Click the green “Play” button and after Tomcat starts, you should be able to view “Hello World” jsp version on localhost


Setting up Spring web-project on IntelliJ using Maven

I see dead code (homage for IntelliJ Idea)


About a month ago I went with my friend David to Silicon Valley CodeCamp. David met a few friends so we all set together and had lunch during which we discussed a few coding issues but we were also excited about the raffle which was to take place right after lunch. I told them that I’m not interested in the XBOX (which was considered as the best prize) and that what I would really LOVE is to get a license for intelliJ. First time I “met” intelliJ was

Back to our lunch at Silicon Valley CodeCamp. People were hoping to win the XBOX and I told them that I don’t care about the XBOX and that I wish they would throw in intelliJ licenses (one license worth $500). We finished our lunches and went to the main court where the raffle took place, and to my astonishment, the guy with the mic announced the list of prizes and among them, one intelliJ license. I was stunned. David laughed and said: “I’m going to win this one for you”.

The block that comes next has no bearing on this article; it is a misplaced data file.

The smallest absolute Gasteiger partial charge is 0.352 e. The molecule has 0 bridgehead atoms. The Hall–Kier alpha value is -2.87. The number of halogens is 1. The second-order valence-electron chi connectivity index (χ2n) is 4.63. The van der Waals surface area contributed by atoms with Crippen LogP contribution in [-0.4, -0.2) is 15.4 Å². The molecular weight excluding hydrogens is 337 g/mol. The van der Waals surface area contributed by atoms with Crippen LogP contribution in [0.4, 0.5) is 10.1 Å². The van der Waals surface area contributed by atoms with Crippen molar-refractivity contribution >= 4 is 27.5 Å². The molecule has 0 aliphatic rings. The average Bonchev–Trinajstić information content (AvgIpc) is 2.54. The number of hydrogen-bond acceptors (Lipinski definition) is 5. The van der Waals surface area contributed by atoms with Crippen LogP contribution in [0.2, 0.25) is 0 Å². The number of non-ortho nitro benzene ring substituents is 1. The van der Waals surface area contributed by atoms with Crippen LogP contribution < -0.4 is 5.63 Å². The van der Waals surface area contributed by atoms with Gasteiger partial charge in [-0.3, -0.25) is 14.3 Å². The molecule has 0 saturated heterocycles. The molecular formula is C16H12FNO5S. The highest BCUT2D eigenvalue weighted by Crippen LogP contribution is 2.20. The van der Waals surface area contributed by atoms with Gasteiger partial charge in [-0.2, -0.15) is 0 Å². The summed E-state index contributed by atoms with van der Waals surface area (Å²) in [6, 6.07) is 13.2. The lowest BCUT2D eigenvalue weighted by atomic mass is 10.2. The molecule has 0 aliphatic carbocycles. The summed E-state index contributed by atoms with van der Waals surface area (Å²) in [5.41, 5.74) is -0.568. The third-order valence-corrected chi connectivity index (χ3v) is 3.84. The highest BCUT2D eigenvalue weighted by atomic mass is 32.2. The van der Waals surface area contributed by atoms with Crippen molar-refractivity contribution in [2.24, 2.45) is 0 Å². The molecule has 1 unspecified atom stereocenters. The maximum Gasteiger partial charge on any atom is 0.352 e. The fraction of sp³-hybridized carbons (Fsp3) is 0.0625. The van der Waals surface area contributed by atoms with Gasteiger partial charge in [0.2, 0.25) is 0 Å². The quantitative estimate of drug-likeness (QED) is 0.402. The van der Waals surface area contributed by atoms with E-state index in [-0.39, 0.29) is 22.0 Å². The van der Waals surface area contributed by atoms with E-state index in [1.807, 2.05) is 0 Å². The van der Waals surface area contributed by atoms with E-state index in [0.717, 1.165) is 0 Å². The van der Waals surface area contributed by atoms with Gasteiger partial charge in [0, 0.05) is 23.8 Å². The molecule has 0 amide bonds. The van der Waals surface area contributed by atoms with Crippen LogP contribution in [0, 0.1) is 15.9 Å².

And believe it or not – he did!


A few days later, I’m sitting at my desk, installing the newest version of intelliJ, and it took me only a few seconds to see what I was missing so much…

Jetbrains, the company that made intelliJ had a booth there in SVCC – so I got myself a shirt that says: “I see dead code”. And now I really do: among many other cool features, intelliJ finds unused parameters and colors them in grey. This simple feature is priceless (and I’m not familiar with any equivalent feature in Netbeans/Eclipse).